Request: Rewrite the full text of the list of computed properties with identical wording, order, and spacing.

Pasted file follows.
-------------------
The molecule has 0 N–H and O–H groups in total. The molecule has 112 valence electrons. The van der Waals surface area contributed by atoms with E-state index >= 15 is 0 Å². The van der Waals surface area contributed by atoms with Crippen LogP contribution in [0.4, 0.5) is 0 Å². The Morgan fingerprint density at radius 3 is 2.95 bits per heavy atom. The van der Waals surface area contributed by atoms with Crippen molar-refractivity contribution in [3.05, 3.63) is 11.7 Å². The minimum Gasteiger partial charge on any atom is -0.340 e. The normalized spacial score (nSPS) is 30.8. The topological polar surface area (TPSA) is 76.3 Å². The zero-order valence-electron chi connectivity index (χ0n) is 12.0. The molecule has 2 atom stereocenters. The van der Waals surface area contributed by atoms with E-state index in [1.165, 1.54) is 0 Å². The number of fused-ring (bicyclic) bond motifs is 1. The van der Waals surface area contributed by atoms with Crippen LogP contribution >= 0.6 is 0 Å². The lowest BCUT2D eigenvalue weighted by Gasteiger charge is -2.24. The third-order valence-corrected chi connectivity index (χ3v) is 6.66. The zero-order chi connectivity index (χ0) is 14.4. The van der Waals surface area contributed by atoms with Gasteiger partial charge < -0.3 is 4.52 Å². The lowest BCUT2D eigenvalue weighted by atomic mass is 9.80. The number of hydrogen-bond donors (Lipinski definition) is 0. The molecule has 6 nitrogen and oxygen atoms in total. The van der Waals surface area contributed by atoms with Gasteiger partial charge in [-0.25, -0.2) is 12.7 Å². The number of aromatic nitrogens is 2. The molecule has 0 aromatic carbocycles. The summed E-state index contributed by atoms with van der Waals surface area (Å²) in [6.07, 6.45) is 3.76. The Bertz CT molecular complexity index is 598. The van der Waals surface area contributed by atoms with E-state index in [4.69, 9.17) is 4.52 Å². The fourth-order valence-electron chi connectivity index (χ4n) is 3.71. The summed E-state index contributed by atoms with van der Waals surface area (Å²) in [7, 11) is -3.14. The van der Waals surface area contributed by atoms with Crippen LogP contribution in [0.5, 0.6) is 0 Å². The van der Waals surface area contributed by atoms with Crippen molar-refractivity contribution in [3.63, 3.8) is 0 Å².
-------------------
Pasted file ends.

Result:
The molecule has 0 N–H and O–H groups in total. The molecule has 112 valence electrons. The van der Waals surface area contributed by atoms with E-state index >= 15 is 0 Å². The van der Waals surface area contributed by atoms with Crippen LogP contribution in [0.4, 0.5) is 0 Å². The Morgan fingerprint density at radius 3 is 2.95 bits per heavy atom. The van der Waals surface area contributed by atoms with Crippen molar-refractivity contribution in [3.05, 3.63) is 11.7 Å². The minimum Gasteiger partial charge on any atom is -0.340 e. The normalized spacial score (nSPS) is 30.8. The topological polar surface area (TPSA) is 76.3 Å². The zero-order valence-electron chi connectivity index (χ0n) is 12.0. The molecule has 2 atom stereocenters. The van der Waals surface area contributed by atoms with E-state index in [1.165, 1.54) is 0 Å². The number of fused-ring (bicyclic) bond motifs is 1. The van der Waals surface area contributed by atoms with Crippen LogP contribution >= 0.6 is 0 Å². The lowest BCUT2D eigenvalue weighted by Gasteiger charge is -2.24. The third-order valence-corrected chi connectivity index (χ3v) is 6.66. The zero-order chi connectivity index (χ0) is 14.4. The van der Waals surface area contributed by atoms with Gasteiger partial charge < -0.3 is 4.52 Å². The lowest BCUT2D eigenvalue weighted by atomic mass is 9.80. The number of hydrogen-bond donors (Lipinski definition) is 0. The molecule has 6 nitrogen and oxygen atoms in total. The van der Waals surface area contributed by atoms with Gasteiger partial charge in [-0.25, -0.2) is 12.7 Å². The number of aromatic nitrogens is 2. The molecule has 0 aromatic carbocycles. The summed E-state index contributed by atoms with van der Waals surface area (Å²) in [6.07, 6.45) is 3.76. The Bertz CT molecular complexity index is 598. The van der Waals surface area contributed by atoms with E-state index in [4.69, 9.17) is 4.52 Å². The fourth-order valence-electron chi connectivity index (χ4n) is 3.71. The summed E-state index contributed by atoms with van der Waals surface area (Å²) in [7, 11) is -3.14. The van der Waals surface area contributed by atoms with Crippen LogP contribution in [0.5, 0.6) is 0 Å². The van der Waals surface area contributed by atoms with Crippen molar-refractivity contribution in [3.63, 3.8) is 0 Å².